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Review

Why Every Musician Should Watch “Inside Llewyn Davis”

A chance to spend 105 minutes living inside of a song, punctuated by depth, humanity, and a reminder to always ensure that your contract includes royalties.

By Richie Angel

“Hey, look…I’m really happy for the gig but who…who wrote this?”
“…I did.”

From the identical album art to Oscar Isaac’s stirring covers of “Hang Me, Oh Hang Me” and “Dink’s Song” (the latter featuring Marcus Mumford of Mumford & Sons) Inside Llewyn Davis honors 1960’s folk singer Dave Van Ronk and his time in New York City’s Greenwich Village. Beyond those allusions, the Coen Brothers’ dark comedy is laden with historical liberties, but the departure from historicity is not to be confused with a lack of substance in the Coens’ artful entry.

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Inside Llewyn Davis is named for the character’s solo album, which is not selling as he had hoped. Perpetually penniless and struggling to find success in the Village folk scene, Llewyn crashes on a different couch every night between gigs, looks after a cat he accidentally let out of a friend’s apartment, and mourns the recent death of his singing partner. But Llewyn’s increasing bitterness tests the hospitality of his friends as he watches one musician after another catching the break Llewyn thinks should be his.

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Between the two, this movie feels more like a Coen film than a biography. But mostly, it feels like a folk song. Typically, a “genre film” contains the trappings of a certain genre of film. For Inside Llewyn Davis, however, the Coens crafted a genre film using a genre of music. For example, the movie starts and ends in the same place, granting additional clarity in its final echoes—but only clarity of fact, not of purpose. In this case, as in many others, the portrait painted by this folk song of a film is tonally sepia as it documents the melancholy, episodic meanderings of a man’s journey to find peace. There are recurring themes and characters, the meaning of which is not always apparent (does the cat represent sanity? Normalcy? Opportunity? Llewyn’s friend?), and although some of the misadventures are outlandish enough to challenge the suspension of disbelief, the Coens inevitably return every time with a poignant sequence of longing, fear, and self-doubt. The music itself is breathtaking and was recorded live on set.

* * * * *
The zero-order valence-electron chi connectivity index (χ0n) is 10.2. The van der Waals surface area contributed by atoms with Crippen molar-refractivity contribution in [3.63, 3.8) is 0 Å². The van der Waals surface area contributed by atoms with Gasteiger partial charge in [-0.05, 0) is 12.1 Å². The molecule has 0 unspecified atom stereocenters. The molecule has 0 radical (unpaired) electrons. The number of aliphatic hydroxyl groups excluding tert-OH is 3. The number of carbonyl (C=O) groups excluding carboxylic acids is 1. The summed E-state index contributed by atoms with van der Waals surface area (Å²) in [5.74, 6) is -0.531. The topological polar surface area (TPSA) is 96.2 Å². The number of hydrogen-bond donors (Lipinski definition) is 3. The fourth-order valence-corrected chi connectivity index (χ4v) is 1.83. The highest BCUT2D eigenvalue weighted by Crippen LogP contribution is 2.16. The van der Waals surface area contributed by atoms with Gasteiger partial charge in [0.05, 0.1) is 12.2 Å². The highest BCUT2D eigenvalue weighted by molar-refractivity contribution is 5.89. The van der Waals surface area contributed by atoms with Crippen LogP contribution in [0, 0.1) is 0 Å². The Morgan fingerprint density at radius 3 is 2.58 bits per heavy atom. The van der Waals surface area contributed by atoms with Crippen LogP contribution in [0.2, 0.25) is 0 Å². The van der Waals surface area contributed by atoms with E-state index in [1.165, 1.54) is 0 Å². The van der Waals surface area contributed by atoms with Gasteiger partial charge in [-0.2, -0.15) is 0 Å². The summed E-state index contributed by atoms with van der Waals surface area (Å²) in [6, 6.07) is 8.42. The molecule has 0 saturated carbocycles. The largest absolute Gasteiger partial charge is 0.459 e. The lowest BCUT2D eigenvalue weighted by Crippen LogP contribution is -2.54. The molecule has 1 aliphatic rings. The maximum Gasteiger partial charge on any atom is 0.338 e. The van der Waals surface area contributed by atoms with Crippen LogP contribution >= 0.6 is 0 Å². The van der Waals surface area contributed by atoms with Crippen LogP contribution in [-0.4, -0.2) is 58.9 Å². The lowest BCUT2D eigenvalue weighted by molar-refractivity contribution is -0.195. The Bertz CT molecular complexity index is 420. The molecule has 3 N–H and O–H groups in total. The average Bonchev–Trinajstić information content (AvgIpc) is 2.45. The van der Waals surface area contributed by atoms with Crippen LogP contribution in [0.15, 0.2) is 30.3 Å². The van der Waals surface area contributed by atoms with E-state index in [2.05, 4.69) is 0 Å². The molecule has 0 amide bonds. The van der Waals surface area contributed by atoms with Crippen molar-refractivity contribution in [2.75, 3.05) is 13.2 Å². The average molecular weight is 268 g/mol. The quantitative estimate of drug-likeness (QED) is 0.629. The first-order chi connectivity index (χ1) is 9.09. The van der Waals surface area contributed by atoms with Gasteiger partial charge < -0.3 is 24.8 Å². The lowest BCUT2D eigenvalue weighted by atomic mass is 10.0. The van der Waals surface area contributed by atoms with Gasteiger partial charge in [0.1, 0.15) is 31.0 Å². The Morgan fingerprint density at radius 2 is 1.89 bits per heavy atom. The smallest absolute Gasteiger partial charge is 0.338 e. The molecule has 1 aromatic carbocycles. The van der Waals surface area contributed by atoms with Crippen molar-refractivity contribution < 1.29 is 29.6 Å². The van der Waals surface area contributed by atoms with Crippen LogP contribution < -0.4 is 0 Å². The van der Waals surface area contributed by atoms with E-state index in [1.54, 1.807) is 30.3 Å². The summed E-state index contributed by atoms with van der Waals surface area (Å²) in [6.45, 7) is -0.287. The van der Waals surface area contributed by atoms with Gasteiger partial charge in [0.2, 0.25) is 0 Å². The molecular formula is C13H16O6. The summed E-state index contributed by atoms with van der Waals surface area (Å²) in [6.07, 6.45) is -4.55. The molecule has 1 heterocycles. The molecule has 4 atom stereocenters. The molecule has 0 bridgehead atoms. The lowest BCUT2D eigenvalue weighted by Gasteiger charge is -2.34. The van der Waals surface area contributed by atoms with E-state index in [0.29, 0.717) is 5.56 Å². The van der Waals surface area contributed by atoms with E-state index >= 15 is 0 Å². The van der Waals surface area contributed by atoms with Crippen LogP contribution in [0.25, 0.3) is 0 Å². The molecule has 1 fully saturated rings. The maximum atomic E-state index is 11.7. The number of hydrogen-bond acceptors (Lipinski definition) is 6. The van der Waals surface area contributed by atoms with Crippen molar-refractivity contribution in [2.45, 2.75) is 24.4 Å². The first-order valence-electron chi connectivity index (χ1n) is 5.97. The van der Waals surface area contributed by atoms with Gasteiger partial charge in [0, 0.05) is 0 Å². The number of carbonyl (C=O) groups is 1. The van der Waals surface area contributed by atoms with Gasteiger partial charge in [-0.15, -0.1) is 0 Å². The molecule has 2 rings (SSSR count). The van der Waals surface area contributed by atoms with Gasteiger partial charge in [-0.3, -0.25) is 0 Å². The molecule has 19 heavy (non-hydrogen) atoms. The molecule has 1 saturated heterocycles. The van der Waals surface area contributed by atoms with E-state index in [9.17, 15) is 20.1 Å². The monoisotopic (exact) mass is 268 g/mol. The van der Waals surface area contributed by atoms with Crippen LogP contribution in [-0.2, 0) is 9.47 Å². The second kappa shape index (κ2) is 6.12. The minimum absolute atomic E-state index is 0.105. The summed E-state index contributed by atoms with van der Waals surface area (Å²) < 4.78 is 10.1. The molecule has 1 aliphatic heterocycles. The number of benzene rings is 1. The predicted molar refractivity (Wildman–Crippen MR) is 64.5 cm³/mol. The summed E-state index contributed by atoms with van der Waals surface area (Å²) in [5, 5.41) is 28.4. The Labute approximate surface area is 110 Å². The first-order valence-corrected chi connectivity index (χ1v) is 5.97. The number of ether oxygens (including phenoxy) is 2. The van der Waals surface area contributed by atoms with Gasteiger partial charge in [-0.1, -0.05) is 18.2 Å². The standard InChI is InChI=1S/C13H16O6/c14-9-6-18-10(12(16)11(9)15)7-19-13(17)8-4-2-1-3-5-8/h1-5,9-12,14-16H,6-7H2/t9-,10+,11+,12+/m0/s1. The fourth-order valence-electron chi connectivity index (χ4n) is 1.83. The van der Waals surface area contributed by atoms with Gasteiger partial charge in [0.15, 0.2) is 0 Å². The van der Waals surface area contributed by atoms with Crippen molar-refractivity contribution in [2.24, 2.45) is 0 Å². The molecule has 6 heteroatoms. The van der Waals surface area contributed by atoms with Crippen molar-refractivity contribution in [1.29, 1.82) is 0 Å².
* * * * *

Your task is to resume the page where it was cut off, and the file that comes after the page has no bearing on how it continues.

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Folk musicians will feel especially at home within the movie’s runtime, but every viewer will experience a uniquely immersive representation of a genre that may be foreign to their musical catalog but is universally familiar to the human soul. The film features other genre-transcending reminders that success doesn’t always come to the most deserving—not the people who sacrifice the most for their art, nor the songs that cut the deepest with their sincerity. But like a folk song, the point is not the injustice but the beauty and the inexplicable drive to keep trying.

Inside Llewyn Davis offers a chance unlike any other film to spend 105 minutes living inside of a song, punctuated by depth, humanity, and a reminder to always ensure that your contract includes royalties. And that’s why every musician should watch Inside Llewyn Davis.

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